This is a recipe my aunt and uncle taught me as a kid, which I believe they learned when in the Peace Corps in the Philippines, though I think my dad made it for me and my brothers long before that. We used to ask him to make this dish all the time. It’s sweet, salty and sour and gingery. Great on basmati rice, or pancit, but I like making a kind of Circassian rice.
I’ve spoken to a few people who’ve been checking up on Papaya Thief, and the consenses is that I need to post more recipes. And they don’t have to be as complicated as the octopus. So this one is super easy.
It’s good for summer, it’s good for winter. It keeps well for a few days in the fridge and makes an easy lunch.
When I prepare this at the restaurant I use whole chickens. Break them down, use the breasts in empanadillas, save the wings for a spicy Thai barbecue, the thighs for this adobo. I make a stock with the bones, mirepoix, herbs and spices. The stock is then used to cook the Circassian rice, and for the cooking liquid. However, if you’re scared or short on time or just lazy, water will work just fine.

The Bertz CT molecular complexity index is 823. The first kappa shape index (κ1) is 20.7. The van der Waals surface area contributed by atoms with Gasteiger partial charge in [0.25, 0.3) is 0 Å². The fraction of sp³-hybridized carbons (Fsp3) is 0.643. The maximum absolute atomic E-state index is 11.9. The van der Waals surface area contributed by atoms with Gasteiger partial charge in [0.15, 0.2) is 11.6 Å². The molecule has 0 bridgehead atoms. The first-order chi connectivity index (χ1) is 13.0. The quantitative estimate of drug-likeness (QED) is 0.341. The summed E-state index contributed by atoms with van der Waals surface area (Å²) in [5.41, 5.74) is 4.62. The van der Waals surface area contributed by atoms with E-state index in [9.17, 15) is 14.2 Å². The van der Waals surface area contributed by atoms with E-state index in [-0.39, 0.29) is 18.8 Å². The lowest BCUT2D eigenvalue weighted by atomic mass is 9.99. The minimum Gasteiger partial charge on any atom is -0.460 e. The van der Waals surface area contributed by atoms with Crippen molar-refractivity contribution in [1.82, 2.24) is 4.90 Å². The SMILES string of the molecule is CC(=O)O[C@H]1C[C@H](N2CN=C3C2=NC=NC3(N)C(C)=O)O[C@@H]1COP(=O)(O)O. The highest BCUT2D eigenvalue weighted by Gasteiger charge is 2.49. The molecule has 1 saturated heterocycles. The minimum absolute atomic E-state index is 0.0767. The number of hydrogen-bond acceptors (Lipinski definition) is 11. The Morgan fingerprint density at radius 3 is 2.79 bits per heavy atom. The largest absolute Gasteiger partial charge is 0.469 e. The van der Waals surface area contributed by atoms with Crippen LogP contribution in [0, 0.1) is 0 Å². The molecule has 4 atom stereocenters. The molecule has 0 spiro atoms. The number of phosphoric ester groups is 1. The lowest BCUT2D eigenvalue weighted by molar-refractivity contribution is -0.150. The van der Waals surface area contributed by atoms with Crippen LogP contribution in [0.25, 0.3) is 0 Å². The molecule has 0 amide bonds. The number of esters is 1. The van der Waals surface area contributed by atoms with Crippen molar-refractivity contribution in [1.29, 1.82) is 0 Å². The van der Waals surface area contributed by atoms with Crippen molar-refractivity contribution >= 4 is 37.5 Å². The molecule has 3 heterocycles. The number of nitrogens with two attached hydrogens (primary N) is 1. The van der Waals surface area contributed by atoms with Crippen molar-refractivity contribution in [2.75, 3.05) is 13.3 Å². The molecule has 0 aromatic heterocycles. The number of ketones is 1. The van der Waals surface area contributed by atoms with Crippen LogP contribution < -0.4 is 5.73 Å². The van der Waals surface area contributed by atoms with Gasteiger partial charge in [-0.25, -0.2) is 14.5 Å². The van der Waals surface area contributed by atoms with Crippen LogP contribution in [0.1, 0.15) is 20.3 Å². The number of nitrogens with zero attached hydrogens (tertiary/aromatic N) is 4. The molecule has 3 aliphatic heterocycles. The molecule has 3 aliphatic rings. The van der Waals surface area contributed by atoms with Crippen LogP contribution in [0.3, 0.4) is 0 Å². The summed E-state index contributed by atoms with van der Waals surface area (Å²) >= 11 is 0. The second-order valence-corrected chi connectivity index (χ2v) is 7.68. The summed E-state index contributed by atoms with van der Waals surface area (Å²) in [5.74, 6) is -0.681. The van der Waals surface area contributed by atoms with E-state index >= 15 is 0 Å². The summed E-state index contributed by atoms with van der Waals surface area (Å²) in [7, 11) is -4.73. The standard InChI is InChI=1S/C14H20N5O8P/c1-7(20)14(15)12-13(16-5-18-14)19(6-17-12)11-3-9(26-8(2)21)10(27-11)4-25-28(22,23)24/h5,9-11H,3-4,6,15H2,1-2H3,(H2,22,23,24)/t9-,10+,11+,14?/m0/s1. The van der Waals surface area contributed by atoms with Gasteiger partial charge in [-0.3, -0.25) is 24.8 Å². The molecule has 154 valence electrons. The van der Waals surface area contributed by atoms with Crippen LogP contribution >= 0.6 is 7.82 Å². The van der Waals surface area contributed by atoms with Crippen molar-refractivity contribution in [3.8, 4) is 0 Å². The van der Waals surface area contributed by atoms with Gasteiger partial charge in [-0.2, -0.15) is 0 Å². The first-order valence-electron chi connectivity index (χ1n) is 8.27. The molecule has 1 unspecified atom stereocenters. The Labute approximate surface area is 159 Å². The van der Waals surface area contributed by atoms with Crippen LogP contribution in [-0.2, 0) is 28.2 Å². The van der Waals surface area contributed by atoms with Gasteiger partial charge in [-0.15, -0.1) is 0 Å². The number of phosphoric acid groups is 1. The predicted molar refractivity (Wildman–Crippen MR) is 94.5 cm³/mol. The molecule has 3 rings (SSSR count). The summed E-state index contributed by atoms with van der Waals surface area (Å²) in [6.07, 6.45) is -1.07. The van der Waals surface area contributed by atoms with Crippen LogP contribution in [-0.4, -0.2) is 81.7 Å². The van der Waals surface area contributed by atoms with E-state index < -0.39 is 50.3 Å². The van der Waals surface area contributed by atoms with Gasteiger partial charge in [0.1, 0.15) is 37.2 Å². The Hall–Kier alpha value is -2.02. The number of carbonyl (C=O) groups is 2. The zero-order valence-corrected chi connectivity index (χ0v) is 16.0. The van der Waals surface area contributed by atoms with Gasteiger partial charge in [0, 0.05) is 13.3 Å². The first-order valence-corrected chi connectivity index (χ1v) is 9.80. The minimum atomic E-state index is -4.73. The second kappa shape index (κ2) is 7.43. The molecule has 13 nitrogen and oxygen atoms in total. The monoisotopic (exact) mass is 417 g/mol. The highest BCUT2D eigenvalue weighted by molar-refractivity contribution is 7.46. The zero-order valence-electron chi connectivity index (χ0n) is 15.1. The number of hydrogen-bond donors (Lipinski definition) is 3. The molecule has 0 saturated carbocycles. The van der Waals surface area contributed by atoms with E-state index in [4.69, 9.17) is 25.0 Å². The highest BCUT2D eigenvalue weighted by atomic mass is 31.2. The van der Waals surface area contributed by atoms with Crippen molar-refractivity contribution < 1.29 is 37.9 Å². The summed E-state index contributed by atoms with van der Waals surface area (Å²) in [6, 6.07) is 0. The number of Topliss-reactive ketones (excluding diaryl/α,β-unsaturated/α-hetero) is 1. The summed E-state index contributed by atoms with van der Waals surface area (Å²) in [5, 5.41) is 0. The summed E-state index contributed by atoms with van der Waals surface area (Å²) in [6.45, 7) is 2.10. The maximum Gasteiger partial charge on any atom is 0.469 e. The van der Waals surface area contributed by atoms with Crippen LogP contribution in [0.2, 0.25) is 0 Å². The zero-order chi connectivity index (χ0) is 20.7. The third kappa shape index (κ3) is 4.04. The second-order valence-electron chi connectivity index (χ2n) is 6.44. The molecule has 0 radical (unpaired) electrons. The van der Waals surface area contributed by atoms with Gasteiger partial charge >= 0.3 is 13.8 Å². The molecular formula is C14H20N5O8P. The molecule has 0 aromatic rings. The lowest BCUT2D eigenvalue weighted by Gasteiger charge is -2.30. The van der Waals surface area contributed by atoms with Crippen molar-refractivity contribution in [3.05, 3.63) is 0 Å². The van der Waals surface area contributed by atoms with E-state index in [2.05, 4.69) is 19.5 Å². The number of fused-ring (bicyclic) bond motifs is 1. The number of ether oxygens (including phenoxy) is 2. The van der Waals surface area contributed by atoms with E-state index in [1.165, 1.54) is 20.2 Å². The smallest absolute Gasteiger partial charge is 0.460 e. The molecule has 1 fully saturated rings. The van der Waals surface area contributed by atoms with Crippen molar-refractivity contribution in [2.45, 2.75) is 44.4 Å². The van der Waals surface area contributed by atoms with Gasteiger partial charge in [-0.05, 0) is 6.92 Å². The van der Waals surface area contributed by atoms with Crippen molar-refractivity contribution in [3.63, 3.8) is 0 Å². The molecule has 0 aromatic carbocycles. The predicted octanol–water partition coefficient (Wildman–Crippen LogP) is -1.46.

4 to 6 chicken thighs, skin on
1 cup chicken stock or water
1/2 to 1 cups soy sauce (preferably kikkoman)
1 cup white vinegar
1 cup brown sugar
4 bay leaves
8 cloves garlic thinly sliced
2 big thumb-sized chunks of ginger, peeled and thinly sliced
Good pinch of fresh ground pepper
Put everything in a heavy bottomed pot. Bring just up to a boil, turn immediately down to a simmer, let simmer for 45 minutes to an hour, whenever the meat and sinew begin to separate from the bone. At this point I let it sit until I’m ready to serve. It’s not really cooking anymore, but the meat continues to get more tender.
When you’re ready to serve get a pan smoking hot with a bit of olive oil and sear the thighs skin side down to get it nice and crispy. Serve on a bed of rice with a ladle of the braising liquid and garnish with some green onions.